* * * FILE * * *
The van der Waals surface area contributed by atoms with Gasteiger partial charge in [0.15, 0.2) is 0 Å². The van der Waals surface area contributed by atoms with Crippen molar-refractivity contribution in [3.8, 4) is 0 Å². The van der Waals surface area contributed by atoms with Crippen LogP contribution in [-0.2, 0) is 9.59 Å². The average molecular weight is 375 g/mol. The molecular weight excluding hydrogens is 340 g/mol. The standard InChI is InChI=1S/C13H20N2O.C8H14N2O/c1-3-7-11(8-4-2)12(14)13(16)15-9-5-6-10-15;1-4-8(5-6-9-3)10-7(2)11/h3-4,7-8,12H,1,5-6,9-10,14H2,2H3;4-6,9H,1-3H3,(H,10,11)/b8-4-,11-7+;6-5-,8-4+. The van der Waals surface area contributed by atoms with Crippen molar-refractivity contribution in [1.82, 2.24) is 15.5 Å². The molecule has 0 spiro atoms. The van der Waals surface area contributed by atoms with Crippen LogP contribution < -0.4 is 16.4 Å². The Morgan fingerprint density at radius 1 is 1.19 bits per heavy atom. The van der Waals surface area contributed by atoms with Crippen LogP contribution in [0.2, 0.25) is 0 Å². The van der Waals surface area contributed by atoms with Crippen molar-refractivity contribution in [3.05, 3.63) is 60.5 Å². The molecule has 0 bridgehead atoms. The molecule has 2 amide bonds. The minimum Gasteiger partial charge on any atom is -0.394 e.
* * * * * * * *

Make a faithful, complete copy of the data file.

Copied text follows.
The van der Waals surface area contributed by atoms with Gasteiger partial charge in [0.15, 0.2) is 0 Å². The van der Waals surface area contributed by atoms with Crippen molar-refractivity contribution in [3.8, 4) is 0 Å². The van der Waals surface area contributed by atoms with Crippen LogP contribution in [-0.2, 0) is 9.59 Å². The average molecular weight is 375 g/mol. The molecular weight excluding hydrogens is 340 g/mol. The standard InChI is InChI=1S/C13H20N2O.C8H14N2O/c1-3-7-11(8-4-2)12(14)13(16)15-9-5-6-10-15;1-4-8(5-6-9-3)10-7(2)11/h3-4,7-8,12H,1,5-6,9-10,14H2,2H3;4-6,9H,1-3H3,(H,10,11)/b8-4-,11-7+;6-5-,8-4+. The van der Waals surface area contributed by atoms with Crippen molar-refractivity contribution in [1.82, 2.24) is 15.5 Å². The molecule has 0 spiro atoms. The van der Waals surface area contributed by atoms with Crippen LogP contribution < -0.4 is 16.4 Å². The Morgan fingerprint density at radius 1 is 1.19 bits per heavy atom. The van der Waals surface area contributed by atoms with Crippen LogP contribution in [0.2, 0.25) is 0 Å². The van der Waals surface area contributed by atoms with Crippen molar-refractivity contribution in [3.05, 3.63) is 60.5 Å². The molecule has 0 bridgehead atoms. The molecule has 2 amide bonds. The minimum Gasteiger partial charge on any atom is -0.394 e.